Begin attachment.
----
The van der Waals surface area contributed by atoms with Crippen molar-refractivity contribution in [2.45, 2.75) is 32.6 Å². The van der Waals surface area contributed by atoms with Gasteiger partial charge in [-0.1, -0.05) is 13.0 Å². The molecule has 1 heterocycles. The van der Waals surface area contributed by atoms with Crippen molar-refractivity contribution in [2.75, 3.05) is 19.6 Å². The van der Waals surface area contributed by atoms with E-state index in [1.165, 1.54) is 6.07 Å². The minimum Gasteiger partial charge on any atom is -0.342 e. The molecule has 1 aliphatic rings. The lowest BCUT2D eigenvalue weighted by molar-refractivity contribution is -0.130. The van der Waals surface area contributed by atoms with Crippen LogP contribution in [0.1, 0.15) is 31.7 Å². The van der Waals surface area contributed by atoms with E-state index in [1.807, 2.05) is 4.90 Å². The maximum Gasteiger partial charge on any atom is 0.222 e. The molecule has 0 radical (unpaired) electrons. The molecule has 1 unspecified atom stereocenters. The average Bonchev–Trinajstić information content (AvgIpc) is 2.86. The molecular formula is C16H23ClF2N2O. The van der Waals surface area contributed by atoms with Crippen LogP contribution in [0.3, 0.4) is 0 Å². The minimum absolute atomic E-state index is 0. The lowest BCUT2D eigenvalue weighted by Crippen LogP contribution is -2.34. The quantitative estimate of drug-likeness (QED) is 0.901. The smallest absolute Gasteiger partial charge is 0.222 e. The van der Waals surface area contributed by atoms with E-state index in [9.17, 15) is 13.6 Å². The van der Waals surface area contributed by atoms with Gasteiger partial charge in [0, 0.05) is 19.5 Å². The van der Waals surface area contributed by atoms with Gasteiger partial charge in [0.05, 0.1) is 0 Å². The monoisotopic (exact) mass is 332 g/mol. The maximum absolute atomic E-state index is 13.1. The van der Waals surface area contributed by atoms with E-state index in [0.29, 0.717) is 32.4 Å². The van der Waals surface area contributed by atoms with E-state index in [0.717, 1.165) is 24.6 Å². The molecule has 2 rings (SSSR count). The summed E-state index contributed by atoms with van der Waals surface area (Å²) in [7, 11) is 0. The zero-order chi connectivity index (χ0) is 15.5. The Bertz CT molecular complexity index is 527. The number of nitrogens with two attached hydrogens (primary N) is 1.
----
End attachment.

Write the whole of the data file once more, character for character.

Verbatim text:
The van der Waals surface area contributed by atoms with Crippen molar-refractivity contribution in [2.45, 2.75) is 32.6 Å². The van der Waals surface area contributed by atoms with Gasteiger partial charge in [-0.1, -0.05) is 13.0 Å². The molecule has 1 heterocycles. The van der Waals surface area contributed by atoms with Crippen molar-refractivity contribution in [2.75, 3.05) is 19.6 Å². The van der Waals surface area contributed by atoms with E-state index in [1.165, 1.54) is 6.07 Å². The minimum Gasteiger partial charge on any atom is -0.342 e. The molecule has 1 aliphatic rings. The lowest BCUT2D eigenvalue weighted by molar-refractivity contribution is -0.130. The van der Waals surface area contributed by atoms with Crippen LogP contribution in [0.1, 0.15) is 31.7 Å². The van der Waals surface area contributed by atoms with E-state index in [1.807, 2.05) is 4.90 Å². The maximum Gasteiger partial charge on any atom is 0.222 e. The molecule has 0 radical (unpaired) electrons. The molecule has 1 unspecified atom stereocenters. The average Bonchev–Trinajstić information content (AvgIpc) is 2.86. The molecular formula is C16H23ClF2N2O. The van der Waals surface area contributed by atoms with Crippen LogP contribution in [0.3, 0.4) is 0 Å². The minimum absolute atomic E-state index is 0. The lowest BCUT2D eigenvalue weighted by Crippen LogP contribution is -2.34. The quantitative estimate of drug-likeness (QED) is 0.901. The smallest absolute Gasteiger partial charge is 0.222 e. The van der Waals surface area contributed by atoms with E-state index in [9.17, 15) is 13.6 Å². The van der Waals surface area contributed by atoms with Gasteiger partial charge in [0, 0.05) is 19.5 Å². The van der Waals surface area contributed by atoms with Gasteiger partial charge in [0.05, 0.1) is 0 Å². The monoisotopic (exact) mass is 332 g/mol. The maximum absolute atomic E-state index is 13.1. The van der Waals surface area contributed by atoms with E-state index in [0.29, 0.717) is 32.4 Å². The van der Waals surface area contributed by atoms with E-state index in [0.717, 1.165) is 24.6 Å². The molecule has 2 rings (SSSR count). The summed E-state index contributed by atoms with van der Waals surface area (Å²) in [7, 11) is 0. The zero-order chi connectivity index (χ0) is 15.5. The Bertz CT molecular complexity index is 527. The number of nitrogens with two attached hydrogens (primary N) is 1.